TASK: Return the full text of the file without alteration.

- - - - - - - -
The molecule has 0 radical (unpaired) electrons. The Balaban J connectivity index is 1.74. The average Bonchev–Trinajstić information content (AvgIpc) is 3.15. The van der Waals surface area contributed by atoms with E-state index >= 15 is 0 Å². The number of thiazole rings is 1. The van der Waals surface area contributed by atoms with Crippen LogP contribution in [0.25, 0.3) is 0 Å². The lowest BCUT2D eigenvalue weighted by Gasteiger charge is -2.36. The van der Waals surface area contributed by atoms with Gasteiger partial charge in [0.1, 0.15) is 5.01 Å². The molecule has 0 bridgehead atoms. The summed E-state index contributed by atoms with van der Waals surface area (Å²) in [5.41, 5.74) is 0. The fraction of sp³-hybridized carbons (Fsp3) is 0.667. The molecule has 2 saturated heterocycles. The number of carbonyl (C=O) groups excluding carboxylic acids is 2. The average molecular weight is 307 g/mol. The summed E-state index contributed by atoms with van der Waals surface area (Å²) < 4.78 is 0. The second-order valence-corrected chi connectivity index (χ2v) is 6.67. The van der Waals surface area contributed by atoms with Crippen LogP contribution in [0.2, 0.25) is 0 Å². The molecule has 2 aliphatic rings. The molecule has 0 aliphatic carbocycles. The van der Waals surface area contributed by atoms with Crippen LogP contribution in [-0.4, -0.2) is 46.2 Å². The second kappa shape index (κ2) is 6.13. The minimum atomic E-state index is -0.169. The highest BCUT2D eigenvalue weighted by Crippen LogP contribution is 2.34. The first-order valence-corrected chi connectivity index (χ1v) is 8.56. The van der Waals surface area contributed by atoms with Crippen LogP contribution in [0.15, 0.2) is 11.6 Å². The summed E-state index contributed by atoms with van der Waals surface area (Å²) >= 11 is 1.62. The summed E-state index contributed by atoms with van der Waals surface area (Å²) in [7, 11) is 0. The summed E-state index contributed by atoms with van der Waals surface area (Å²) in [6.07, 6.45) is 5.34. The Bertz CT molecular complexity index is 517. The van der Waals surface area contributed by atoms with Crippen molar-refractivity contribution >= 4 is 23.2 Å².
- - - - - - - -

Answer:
The molecule has 0 radical (unpaired) electrons. The Balaban J connectivity index is 1.74. The average Bonchev–Trinajstić information content (AvgIpc) is 3.15. The van der Waals surface area contributed by atoms with E-state index >= 15 is 0 Å². The number of thiazole rings is 1. The van der Waals surface area contributed by atoms with Crippen LogP contribution in [0.25, 0.3) is 0 Å². The lowest BCUT2D eigenvalue weighted by Gasteiger charge is -2.36. The van der Waals surface area contributed by atoms with Gasteiger partial charge in [0.1, 0.15) is 5.01 Å². The molecule has 0 bridgehead atoms. The summed E-state index contributed by atoms with van der Waals surface area (Å²) in [5.41, 5.74) is 0. The fraction of sp³-hybridized carbons (Fsp3) is 0.667. The molecule has 2 saturated heterocycles. The number of carbonyl (C=O) groups excluding carboxylic acids is 2. The average molecular weight is 307 g/mol. The summed E-state index contributed by atoms with van der Waals surface area (Å²) < 4.78 is 0. The second-order valence-corrected chi connectivity index (χ2v) is 6.67. The van der Waals surface area contributed by atoms with Crippen LogP contribution in [0.2, 0.25) is 0 Å². The molecule has 2 aliphatic rings. The molecule has 0 aliphatic carbocycles. The van der Waals surface area contributed by atoms with Crippen LogP contribution in [-0.4, -0.2) is 46.2 Å². The second kappa shape index (κ2) is 6.13. The minimum atomic E-state index is -0.169. The highest BCUT2D eigenvalue weighted by Crippen LogP contribution is 2.34. The first-order valence-corrected chi connectivity index (χ1v) is 8.56. The van der Waals surface area contributed by atoms with Crippen LogP contribution in [0.15, 0.2) is 11.6 Å². The summed E-state index contributed by atoms with van der Waals surface area (Å²) >= 11 is 1.62. The summed E-state index contributed by atoms with van der Waals surface area (Å²) in [7, 11) is 0. The summed E-state index contributed by atoms with van der Waals surface area (Å²) in [6.07, 6.45) is 5.34. The Bertz CT molecular complexity index is 517. The van der Waals surface area contributed by atoms with Crippen molar-refractivity contribution >= 4 is 23.2 Å².